To perpetuate the myth that it is difficult to succeed in a faculty at the UEH, some professors go so far as to asking that they be referred as « boulè »*, according to testimonies collected by AyiboPost
The scene J.D. recalls took place in 2019. The philosophy student at the École Normale Supérieure (ENS) was in his first year and was taking his third course on Thomas Hobbes.
“At the end of the session,” says J.D. on condition of anonymity to avoid being penalized in his studies, “the professor returned copies of an assignment we submitted during the previous class.”
Among about thirty students, barely three passed. “To justify the poor grades awarded, the professor said that a mark of four out of ten obtained in a state faculty is equivalent to an eight in the best private university in the country.”
Of seventeen students from the State University of Haiti (UEH) interviewed by AyiboPost, fourteen believe that professors prefer to give better grades to those from private universities. This, even if the work of the latter might be of lower quality. The former dean of the Henri Christophe de Limonade campus, Irvings Julien, recognizes this. He describes this trend as a « repetitive abuse of which these students are a victim on the part of teachers and other officials of the UEH ».
To justify the poor grades awarded, the professor said that a mark of four out of ten obtained in a state faculty is equivalent to an eight in the best private university in the country.
AyiboPost requested an interview from the UEH rectorate on August 14, 2023 and submitted a detailed questionnaire a week later.
Eleven days after the request for an interview and four days after the questionnaire was sent, the vice-rector for academic affairs, Jean Poincy, wrote to the editorial staff explaining that the University does not « base its activities or its decisions on the deadlines of any organization ». This article will be updated in the event of an answer from the UEH to the questions asked.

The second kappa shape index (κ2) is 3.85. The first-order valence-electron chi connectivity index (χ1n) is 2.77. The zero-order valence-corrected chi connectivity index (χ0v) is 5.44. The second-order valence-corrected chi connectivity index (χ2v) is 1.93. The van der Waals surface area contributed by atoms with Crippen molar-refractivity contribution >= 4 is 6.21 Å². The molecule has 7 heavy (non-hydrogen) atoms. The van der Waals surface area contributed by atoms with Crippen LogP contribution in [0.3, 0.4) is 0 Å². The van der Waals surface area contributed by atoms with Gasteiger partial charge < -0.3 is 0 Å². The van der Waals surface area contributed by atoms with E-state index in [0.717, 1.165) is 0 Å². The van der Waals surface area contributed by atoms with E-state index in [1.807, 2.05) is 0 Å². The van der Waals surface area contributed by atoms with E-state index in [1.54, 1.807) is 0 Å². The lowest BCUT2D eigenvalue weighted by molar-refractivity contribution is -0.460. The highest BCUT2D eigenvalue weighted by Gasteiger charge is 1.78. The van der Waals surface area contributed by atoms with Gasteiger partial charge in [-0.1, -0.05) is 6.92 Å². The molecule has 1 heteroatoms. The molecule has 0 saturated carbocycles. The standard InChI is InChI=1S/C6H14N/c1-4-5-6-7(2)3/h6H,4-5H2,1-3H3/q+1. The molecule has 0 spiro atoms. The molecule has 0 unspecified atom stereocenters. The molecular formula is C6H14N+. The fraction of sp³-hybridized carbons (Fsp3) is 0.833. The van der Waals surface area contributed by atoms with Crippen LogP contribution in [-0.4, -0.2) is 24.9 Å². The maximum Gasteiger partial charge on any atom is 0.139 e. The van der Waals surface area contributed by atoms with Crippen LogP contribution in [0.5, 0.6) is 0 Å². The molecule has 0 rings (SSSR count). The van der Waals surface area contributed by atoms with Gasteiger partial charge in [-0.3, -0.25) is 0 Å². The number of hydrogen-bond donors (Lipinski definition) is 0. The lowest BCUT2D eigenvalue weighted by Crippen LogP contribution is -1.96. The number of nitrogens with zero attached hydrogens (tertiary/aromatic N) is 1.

The perception of a grade that does not reflect performance seems to be of concern to the UEH. Esther Lazarre takes herself as an example. Suffering from nephrotic syndrome, the young woman who has graduated in civil engineering since 2020, recalls feeling unwell during a second-year exam at the Faculty of Science (FDS). AyiboPost could not verify these facts independently, but she says that the teacher who taught the course allowed her to retake the test a few days later with other students who also missed the exam for various reasons. Except that when the results were published, the faculty coordinator refused to allow her grade to be registered, forcing her to retake the course.
To be able to perpetuate the myth that it is difficult to succeed in a faculty at the UEH, some professors would go so far as to have themselves be referred to as « boulè« *, according to testimonies collected by AyiboPost. This implies that the marks obtained by students will never be very high. Berly Alexandre, another FDS student, accuses these teachers of deliberately failing learners.
Of seventeen students from the State University of Haiti (UEH) interviewed by AyiboPost, fourteen say that professors prefer to give better grades to those from private universities.
« Without a valid reason », Alexandre reports that in 2014 a lecturer in a recitation class decided to take away two points from him for each exercise of an assignment. The student specializing in architectural engineering was in his first year. “I tried to complain to him, he adds, but that did not yield any results.”